By AIMEE CHO
A number of bias incidents — such as the bottle-throwing incident at Sigma Pi and an incident involving racial and homophobic slurs last semester — have prompted outcry from minority student organizations.
One organization working to combat bias incidents is the LGBTQ-Ally Ambassadors Program, which held its first meeting Saturday. Founded last spring, the organization is comprised of fraternity and sorority members who serve as LGBTQ “ambassadors” in their chapters, according to the organization’s mission statement. The program provides training and resources to the ambassadors, who then use that training to educate their brothers and sisters on LGBTQ issues and tolerance.
According to Jadey Huray ’14, president of Haven: The LGBTQ Student Union and the LGBTQ-Ally Ambassadors program, the organization’s goals for this year are to reduce bias within the Greek community and promote awareness of LGBTQ issues.
“The Greek community is one third of the campus, so we thought what better way to start than with the chapters themselves? Stereotypically, there hasn’t been the most positive perception about the Greek community’s attitudes towards the LGBTQ community,” she said.
At the meeting, Huray said one of the main issues the organization will address on campus is the use of offensive language.
“Someone could be very accepting, but they could still say things like ‘That’s so gay’ or ‘fag.’ So we’re trying to teach them that that’s not okay,” she said.
Huray said she feels Cornell is, for the most part, very accepting “on a sober level” of LGBTQ students.
“But there’s something to be said for when you have alcohol in the mix. When you’re at a party or when you’re drunkenly stumbling around Collegetown, that’s when these incidents are most likely to happen. The word ‘fag’ is thrown around, people are beaten up [and] derogatory hate speech comes up,” she said.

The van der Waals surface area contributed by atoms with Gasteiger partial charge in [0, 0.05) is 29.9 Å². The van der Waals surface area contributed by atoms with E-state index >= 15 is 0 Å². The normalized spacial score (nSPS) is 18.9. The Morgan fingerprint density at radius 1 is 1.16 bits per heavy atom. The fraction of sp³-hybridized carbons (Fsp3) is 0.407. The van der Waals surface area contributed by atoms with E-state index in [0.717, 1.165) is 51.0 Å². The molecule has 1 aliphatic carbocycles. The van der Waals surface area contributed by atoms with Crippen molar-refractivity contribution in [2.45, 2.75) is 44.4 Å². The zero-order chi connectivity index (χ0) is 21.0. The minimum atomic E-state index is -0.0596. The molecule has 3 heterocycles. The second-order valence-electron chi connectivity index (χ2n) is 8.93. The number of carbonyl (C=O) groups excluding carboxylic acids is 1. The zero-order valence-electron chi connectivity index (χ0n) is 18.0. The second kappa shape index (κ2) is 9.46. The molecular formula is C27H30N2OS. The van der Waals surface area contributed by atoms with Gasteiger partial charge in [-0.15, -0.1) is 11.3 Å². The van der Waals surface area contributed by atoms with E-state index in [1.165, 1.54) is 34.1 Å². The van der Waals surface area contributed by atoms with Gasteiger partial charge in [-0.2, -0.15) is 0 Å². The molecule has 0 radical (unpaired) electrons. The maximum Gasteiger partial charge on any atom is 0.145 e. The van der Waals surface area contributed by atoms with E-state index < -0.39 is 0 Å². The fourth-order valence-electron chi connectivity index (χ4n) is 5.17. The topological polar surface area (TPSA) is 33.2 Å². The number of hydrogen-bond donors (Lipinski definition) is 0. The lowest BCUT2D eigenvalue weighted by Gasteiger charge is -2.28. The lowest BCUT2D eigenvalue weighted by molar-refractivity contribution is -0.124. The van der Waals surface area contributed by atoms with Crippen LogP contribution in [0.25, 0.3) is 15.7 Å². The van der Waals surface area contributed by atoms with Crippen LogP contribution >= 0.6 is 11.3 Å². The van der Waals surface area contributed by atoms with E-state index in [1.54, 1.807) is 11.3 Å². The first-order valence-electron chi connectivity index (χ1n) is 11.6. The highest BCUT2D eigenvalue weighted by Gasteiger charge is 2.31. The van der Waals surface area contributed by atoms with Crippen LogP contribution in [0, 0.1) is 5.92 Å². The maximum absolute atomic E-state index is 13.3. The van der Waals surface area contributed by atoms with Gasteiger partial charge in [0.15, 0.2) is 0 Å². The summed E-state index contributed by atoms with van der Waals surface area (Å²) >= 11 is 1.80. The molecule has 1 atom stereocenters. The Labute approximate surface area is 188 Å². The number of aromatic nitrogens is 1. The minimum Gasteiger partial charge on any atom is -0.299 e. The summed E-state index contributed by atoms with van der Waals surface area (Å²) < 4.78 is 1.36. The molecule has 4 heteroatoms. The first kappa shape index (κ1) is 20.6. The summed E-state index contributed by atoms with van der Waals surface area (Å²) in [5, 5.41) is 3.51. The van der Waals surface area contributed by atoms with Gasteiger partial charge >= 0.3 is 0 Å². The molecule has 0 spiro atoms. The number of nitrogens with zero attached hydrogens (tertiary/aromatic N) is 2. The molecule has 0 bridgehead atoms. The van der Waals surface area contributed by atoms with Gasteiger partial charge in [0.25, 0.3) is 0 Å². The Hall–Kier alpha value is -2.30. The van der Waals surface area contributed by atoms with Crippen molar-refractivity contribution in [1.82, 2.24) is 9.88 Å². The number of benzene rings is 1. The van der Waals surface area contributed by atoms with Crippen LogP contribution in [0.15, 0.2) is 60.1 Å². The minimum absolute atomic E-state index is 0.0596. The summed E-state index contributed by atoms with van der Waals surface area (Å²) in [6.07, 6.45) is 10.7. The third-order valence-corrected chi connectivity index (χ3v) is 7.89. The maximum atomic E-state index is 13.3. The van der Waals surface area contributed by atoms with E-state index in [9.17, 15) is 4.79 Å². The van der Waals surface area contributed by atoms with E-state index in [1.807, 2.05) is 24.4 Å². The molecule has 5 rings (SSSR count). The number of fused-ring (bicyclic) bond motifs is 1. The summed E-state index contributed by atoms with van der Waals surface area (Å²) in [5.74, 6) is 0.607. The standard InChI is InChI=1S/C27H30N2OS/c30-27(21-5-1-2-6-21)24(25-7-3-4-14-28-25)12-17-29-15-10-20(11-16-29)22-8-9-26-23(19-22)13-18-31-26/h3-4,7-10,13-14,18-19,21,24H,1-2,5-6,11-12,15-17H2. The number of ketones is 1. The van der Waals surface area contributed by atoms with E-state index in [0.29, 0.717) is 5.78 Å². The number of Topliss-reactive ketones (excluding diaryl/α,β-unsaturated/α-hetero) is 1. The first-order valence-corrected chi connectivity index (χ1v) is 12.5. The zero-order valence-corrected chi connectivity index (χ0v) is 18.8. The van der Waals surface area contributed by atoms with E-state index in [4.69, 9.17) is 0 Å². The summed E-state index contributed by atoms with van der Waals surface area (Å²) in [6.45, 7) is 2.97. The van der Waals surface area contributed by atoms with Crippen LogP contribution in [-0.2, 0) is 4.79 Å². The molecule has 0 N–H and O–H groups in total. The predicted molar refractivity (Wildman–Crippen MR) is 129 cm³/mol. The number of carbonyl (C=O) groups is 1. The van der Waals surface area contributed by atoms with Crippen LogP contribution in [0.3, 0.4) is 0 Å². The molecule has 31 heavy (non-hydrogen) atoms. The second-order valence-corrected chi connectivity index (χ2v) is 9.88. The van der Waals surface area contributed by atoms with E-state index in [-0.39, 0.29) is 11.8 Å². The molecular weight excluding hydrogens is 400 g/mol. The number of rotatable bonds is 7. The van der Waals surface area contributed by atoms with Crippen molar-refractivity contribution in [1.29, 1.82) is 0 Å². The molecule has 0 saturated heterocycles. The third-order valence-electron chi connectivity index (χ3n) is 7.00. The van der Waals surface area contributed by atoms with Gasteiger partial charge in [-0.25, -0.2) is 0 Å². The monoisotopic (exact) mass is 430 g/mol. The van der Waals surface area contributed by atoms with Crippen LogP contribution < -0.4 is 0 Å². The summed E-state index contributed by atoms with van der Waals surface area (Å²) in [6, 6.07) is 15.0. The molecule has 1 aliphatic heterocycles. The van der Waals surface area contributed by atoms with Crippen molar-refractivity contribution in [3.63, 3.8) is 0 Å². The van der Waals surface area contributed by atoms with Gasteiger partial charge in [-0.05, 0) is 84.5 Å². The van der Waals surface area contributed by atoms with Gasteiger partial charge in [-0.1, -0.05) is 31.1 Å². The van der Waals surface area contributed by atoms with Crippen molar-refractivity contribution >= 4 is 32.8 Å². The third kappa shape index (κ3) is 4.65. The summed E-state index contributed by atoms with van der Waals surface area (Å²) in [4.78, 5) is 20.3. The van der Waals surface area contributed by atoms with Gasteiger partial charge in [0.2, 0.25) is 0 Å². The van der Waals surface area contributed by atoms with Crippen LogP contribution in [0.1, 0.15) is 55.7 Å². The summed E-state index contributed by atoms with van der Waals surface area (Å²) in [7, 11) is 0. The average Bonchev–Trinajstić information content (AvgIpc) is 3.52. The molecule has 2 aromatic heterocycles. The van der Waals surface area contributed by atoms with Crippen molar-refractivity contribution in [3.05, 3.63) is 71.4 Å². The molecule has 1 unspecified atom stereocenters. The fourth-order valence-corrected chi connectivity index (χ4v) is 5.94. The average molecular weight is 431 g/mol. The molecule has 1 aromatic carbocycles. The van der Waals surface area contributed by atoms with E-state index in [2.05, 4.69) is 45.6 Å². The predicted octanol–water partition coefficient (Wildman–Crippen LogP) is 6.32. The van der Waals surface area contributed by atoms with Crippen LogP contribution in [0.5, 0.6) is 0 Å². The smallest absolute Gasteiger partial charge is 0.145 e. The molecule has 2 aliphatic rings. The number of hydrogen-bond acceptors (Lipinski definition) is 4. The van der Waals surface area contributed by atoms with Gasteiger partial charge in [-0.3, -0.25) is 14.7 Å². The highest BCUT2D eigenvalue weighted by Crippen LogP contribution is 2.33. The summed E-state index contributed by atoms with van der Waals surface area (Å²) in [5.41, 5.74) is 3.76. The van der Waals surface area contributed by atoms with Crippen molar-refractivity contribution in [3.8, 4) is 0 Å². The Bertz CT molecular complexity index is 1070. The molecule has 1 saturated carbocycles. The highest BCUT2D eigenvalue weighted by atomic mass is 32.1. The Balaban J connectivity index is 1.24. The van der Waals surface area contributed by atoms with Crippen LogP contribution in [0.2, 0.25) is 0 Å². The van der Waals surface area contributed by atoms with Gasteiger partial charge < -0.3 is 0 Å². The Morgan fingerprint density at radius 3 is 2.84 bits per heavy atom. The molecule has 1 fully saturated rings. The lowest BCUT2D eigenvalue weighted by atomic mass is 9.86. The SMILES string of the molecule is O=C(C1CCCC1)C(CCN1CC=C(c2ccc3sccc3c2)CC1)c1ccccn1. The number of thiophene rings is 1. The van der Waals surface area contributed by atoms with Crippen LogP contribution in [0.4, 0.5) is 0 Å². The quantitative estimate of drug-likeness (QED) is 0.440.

According to Huray, there are about 75 ambassadors in the program, with each sorority at Cornell having at least one ambassador.
“Having an ambassador within each chapter [allows for] bystander intervention in addressing bias. Ambassadors are also a resource and mentor for anybody in the chapter who might be thinking of coming out,” Huray said.
Steven, who did not want to be identified by his real name because he has not revealed his sexuality to his family, has been an ambassador since the program’s inception last spring. He added that he has reached out to his fraternity brothers regarding LGBTQ bias.
“In one email, I talked about how I’ve heard the word ‘fag’ in the house and how much it offends me because of past personal experiences. I haven’t heard it used since,” he said.
Steven said he was nervous during rush week because he didn’t know how he would be received.
“When I got my bid, I made it clear to the frat that I’m gay. I said I wouldn’t accept the bid unless they were okay with it,” he said. “They made it clear to me that this shouldn’t be an issue as they already had two other gay brothers in the house and they accepted them for who they were. They didn’t care that I was gay; they just wanted me to join them.”
At the meeting, the members planned ways they can increase awareness within the Greek system this year. Their plans included organizing Peer Educators of Gender and Sexuality discussion panel events in Greek houses and stationing ambassadors at the various house tables during “Recruitment Goes Live” in November.
Huray said she hopes the ambassadors will be able to promote more engagement between the LGBTQ community and the Greek community.
“There has been a hesitance in both communities to talk to each other. Some people believe it’s not possible to be both LGBTQ and Greek. We’re here to show that it is,” she said. “A lot of the time we tend to self-segregate into our own communities. But we’re only here for four years, and there’s so many different people here from all walks of life. It would be so brilliant if we could all just talk with one another.”